Although not taphoglyphs ( carved trees around a burial site ) a tree at a burial site here could have a man’s mombarai carved in the wood.
“Among the Euahlayi, burial practice could differ.
Dunbar (1943) recorded a burial in the fully flexed
position: a grave was dug and the body was placed sitting
and leaning backwards with the face toward the east or
sunrise. The face was bent forward with the chin
touching the chest. The individual performing the burial
packed the body in position with sticks and earth.
Weapons and other personal property of the deceased,
and cylindro-conical stones shaped by the women, were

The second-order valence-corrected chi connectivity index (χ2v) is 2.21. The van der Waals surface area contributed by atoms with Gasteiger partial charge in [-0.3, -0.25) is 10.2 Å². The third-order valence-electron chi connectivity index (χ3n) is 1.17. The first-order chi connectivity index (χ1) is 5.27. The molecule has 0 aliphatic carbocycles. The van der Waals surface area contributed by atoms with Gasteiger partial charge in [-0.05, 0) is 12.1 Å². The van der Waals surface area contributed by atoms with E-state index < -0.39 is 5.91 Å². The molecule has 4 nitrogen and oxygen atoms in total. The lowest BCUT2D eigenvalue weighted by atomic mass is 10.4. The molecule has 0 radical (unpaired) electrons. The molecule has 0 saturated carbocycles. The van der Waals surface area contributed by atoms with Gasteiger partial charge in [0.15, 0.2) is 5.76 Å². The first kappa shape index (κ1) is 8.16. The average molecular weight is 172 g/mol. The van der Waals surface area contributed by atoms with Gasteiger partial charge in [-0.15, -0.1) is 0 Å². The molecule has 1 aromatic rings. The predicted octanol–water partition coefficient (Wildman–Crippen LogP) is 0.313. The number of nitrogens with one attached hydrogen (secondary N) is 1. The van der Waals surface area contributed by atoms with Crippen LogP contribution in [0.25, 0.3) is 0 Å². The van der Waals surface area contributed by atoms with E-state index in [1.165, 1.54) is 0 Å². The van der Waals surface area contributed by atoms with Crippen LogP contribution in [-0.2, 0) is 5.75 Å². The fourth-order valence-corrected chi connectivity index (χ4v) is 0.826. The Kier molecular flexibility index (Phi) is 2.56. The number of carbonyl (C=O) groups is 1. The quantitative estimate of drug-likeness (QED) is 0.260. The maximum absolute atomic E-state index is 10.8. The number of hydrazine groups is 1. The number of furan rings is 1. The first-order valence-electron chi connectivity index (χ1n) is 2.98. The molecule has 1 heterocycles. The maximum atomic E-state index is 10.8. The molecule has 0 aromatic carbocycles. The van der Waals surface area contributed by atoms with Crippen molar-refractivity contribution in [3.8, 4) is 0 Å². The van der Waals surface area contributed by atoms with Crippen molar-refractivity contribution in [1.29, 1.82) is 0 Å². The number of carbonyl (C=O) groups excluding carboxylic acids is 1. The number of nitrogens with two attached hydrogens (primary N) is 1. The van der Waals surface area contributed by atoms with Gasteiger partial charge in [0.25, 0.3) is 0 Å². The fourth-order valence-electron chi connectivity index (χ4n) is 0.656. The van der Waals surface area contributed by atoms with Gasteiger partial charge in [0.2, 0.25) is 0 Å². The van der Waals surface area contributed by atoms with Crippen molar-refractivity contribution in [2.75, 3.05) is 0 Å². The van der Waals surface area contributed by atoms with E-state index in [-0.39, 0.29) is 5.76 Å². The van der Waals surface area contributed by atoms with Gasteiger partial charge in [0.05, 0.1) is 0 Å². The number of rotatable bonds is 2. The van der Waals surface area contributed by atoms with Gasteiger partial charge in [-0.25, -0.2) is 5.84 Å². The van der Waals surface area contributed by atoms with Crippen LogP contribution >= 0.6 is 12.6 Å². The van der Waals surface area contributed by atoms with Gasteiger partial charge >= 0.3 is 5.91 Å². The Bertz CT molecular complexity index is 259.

placed in the grave at the feet of the corpse. Bark was
then placed over the corpse and the depression filled in.
The grave was not fenced but just left as a mound
of earth which was identified by the presence of cylindroconical
stones or slightly concavo-convex, oval kopi
grave markers. In some cases a piece of bark was
removed from a tree south of the grave and marks similar
to the cicatrices on the chest of the deceased were cut
into the bark (Dunbar, 1943:146). Dunbar also recorded
that burial places could be seasonal camp sites or camp
sites isolated by floods and sites adjacent to or on sand
hills. After a burial ceremony the huts of the original
camp were burnt and a new camp was established”